Gunnison National Forest is part of the Grand Mesa, Uncompahgre and Gunnison National Forest (GMUG). Gunnison NF was established in 1905 by President Theodore Roosevelt and named after explorer John W Gunnison. The forest encompasses about 2,613 square miles (1.67 million acres) in five counties (Gunnison, Saguache, Hinsdale, Delta, and Montrose). The forest also includes several 14er’s (14,000+ feet peaks), reservoirs, rivers and lakes, and portions of seven wilderness areas: West Elk, Raggeds, Maroon Bells-Snowmass, Fossil Ridge, Collegiate Peaks, La Garita, and Powderhorn.
Gunnison National Forest offers unlimited year-round recreational opportunities!
primarily human-powered recreational/commercial
The Forest Service manages winter uses to protect resources and to provide a range of opportunities for motorized and non-motorized activities. The ideal winter travel plan provides for balanced use of public lands to optimize everyone’s recreation experience – motorized, mechanized, hybrid, and human-powered.
In the early 1990s, a small group of people called the “Gang of Nine” met with the Forest Service to develop a winter travel plan for the Crested Butte area. After much discussion from all types of winter backcountry users over multiple years, public comments were submitted, an environmental assessment was conducted and the data were reviewed by the Forest Service. In 1995 a Finding of No Significant Impact (FONSI) was approved which represents the existing winter travel management plan. With the exception of a minor revision for Washington Gulch, there have been no changes to the winter travel plan since 1995.
The existing winter travel Management Plan (WTMP) is graphically illustrated in the “Winter Recreation Around Crested Butte” brochure/map. The map is available for free at the US Forest Service Office in Gunnison or the local visitor centers.
The number of people, technological improvements, and types of winter recreation use in the backcountry of the Gunnison Valley have changed dramatically in recent years. In the 20+ years since those documents were approved, there has been dramatic technological advances in backcountry equipment. Snowmobiles have become much more powerful and capable of accessing terrain once considered inaccessible. Backcountry ski, telemark, and snowboard equipment have become much lighter and more advanced. An evolving new trend, alpine touring (AT), is the most rapidly growing and successful development in the ski industry. Snowshoeing, fat bikes, hiking and other uses in the backcountry continue to increase and new equipment advances are continually evolving. The use of powerful snowmobiles to travel across open meadows and other off-road areas has also increased. A relatively new trend is the “hybrid” snowmobile/skier who uses snowmobiles to access close-in peaks and ridges (less than 3 or 4 miles from trailheads, such as Coney’s) and more distant peaks and ridges and even mountain tops (including Mt. Emmons) that were once inaccessible to snowmobiles. Parking lots are overflowing. More people are competing for limited terrain in the backcountry – we ARE at a tipping point and changes are coming.
It’s no secret the backcountry is getting busier and there are areas of conflict and concerns for the quality of the backcountry experience. The issues are coming to the forefront in newspapers and on social media. Plus, a federal ruling has mandated that all National Forests must create or revise a winter travel management plan (WTMP) for over-snow-vehicles (OSV).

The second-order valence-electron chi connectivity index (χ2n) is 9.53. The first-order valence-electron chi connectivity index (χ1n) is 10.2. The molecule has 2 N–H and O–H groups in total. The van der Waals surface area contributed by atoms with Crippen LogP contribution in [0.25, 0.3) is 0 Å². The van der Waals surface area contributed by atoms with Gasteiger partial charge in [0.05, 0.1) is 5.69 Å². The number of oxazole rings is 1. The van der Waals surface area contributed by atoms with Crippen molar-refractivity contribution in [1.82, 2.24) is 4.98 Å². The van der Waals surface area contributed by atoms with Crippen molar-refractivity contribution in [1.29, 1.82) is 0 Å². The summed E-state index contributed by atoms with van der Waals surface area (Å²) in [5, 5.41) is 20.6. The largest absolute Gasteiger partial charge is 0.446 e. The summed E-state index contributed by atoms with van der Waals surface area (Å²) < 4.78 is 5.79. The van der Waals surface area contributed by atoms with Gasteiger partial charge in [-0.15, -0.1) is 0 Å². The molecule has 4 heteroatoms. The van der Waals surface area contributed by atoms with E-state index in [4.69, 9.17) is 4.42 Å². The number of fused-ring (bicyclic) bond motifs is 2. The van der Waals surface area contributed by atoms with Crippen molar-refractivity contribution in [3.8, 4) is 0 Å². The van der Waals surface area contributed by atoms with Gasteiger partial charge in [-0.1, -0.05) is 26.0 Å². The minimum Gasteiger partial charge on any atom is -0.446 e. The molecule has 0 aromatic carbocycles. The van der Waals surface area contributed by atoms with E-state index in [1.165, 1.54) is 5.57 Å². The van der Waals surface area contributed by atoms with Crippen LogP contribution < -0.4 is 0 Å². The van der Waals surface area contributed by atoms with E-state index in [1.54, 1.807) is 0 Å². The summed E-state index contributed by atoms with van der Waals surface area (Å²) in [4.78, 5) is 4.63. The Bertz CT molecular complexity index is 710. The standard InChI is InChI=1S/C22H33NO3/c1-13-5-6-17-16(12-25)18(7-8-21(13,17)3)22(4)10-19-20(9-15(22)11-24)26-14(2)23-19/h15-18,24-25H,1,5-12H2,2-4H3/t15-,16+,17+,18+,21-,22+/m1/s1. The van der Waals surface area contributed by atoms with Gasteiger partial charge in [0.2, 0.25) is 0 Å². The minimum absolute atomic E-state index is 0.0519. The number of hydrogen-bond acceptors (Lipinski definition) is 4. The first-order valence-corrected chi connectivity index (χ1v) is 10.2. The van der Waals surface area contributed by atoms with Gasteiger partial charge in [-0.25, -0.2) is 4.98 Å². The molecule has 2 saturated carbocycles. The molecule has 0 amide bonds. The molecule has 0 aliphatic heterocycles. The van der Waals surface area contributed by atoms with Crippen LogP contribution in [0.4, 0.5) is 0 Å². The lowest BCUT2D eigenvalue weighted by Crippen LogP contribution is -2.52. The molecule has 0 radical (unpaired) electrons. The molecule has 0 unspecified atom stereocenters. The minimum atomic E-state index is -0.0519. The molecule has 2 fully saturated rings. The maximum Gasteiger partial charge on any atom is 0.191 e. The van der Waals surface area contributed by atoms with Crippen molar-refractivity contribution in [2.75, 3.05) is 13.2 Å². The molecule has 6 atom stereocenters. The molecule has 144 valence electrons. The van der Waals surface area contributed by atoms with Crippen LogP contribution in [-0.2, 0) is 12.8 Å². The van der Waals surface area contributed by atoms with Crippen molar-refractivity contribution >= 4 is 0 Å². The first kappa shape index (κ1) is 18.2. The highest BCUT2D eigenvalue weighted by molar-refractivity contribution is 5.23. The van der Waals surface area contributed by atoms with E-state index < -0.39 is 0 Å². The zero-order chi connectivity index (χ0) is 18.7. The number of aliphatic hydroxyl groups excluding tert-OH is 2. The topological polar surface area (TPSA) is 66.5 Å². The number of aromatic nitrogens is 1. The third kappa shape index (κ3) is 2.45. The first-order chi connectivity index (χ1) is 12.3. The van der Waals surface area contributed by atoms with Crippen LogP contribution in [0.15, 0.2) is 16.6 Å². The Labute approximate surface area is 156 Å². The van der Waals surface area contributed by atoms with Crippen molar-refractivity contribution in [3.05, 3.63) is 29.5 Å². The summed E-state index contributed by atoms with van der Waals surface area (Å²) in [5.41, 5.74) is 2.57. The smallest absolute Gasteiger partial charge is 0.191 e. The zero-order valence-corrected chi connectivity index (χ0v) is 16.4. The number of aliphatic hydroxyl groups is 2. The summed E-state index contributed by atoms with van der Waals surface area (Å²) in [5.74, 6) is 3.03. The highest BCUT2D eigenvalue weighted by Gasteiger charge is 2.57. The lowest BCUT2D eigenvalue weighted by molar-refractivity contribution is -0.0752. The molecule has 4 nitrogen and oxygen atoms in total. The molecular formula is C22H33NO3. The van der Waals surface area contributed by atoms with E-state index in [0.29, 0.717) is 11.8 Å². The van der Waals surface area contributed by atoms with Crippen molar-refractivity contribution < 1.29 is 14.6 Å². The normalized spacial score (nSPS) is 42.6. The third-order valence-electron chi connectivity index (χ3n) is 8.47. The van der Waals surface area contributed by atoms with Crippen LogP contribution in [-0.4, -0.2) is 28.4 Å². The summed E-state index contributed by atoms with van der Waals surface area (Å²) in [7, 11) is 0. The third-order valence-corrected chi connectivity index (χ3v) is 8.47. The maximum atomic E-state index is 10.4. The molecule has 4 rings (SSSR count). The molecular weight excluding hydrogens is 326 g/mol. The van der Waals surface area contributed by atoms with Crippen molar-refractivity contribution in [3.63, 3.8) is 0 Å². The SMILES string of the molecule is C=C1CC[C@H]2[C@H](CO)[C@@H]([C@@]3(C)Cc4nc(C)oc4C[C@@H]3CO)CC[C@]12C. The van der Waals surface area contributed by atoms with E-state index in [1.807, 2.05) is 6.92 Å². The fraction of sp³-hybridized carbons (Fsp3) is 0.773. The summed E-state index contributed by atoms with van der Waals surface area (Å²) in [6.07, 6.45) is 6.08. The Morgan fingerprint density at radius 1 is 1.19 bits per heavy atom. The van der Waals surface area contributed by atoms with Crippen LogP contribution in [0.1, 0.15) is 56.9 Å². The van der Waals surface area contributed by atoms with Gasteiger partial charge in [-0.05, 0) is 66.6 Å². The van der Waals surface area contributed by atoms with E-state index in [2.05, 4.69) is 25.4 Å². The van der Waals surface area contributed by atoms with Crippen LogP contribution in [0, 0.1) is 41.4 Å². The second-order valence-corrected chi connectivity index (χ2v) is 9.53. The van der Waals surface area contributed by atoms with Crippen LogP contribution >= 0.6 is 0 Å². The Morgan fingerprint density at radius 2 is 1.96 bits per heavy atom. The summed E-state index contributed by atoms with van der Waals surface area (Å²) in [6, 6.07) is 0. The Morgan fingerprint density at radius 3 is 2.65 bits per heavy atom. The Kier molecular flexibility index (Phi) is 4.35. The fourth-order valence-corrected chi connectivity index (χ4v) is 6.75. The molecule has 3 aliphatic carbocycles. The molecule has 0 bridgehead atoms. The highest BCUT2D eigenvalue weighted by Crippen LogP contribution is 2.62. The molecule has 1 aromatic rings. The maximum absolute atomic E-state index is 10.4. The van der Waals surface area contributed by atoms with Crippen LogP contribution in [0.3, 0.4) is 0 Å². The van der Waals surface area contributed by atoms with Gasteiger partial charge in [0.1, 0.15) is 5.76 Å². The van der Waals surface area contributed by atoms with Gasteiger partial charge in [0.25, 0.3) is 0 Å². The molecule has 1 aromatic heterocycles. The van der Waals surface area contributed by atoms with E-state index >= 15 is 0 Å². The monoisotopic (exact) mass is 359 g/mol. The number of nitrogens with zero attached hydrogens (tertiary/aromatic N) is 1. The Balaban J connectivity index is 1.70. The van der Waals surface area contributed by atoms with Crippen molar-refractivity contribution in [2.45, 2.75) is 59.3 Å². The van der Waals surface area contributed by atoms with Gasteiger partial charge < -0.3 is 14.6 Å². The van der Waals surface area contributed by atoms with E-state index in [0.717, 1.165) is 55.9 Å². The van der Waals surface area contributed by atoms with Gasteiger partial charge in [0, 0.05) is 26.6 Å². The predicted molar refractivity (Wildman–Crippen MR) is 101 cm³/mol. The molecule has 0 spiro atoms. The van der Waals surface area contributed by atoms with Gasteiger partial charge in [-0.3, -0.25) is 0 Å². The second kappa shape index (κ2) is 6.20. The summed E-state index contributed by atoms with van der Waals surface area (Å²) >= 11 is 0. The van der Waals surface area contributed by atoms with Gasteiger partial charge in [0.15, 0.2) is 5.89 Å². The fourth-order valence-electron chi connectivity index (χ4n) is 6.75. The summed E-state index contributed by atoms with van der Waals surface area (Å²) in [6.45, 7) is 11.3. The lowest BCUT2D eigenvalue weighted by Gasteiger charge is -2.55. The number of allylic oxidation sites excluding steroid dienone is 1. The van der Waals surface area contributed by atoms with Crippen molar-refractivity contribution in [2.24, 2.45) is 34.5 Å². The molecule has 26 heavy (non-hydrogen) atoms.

Gunnison National Forest administrators have indicated that revision of the WTMP will take place in the next few years, once the Forest Plan revision is completed. This type of revision only occurs every 20 years or so, so it is extremely important for all recreationists to take the time to comment on issues and provide feedback to land managers so they can make informed decisions that represent all types of users. Every comment matters – stay informed and get involved!
There will be opportunities for members of the community to get involved in the public comment process. Silent Tracks will notify members when public comments can be submitted, inform our membership of the issues,and notify them of meetings and other learning sessions. Silent Tracks, as a representative voice for human-powered recreationists and other quiet users, hopes to be an effective stakeholder along with motorized, non-motorized, and mechanized stakeholders and other organizations and individuals with pertinent input.
Click to view learning session series presentations:
Become a Silent Tracks Member and Support the Data Collection Initiative
In addition to public comments and representation at meetings, Silent Tracks believes the Data Collection Initiative (DCI) is vital to a successful WTMP revision. The DCI has been designed and conducted by graduate students at Western Colorado University Master in Environmental Management Program since 2016. The project is on-going and needs your support. Having multiple years of unbiased on-site data for comparison and analysis will be invaluable to the Forest Service.
A small number of concerned people representing the community at large, aka stakeholders, got together. After much discussion and debate, they developed a mutually agreed upon travel management plan which they submitted to the FS. The FS reviewed the document, made some revisions, issued a FONSI, and took action to approve the plan. Following a public comment period, it became the governing document.
This process, i.e., developing a revised winter travel management plan for FS review and approval, is what Silent Tracks and other stakeholders, will be undertaking in upcoming months! A collaborative effort between ALL of the stakeholders in the Gunnison Valley will be needed to develop a WTMP acceptable to a majority.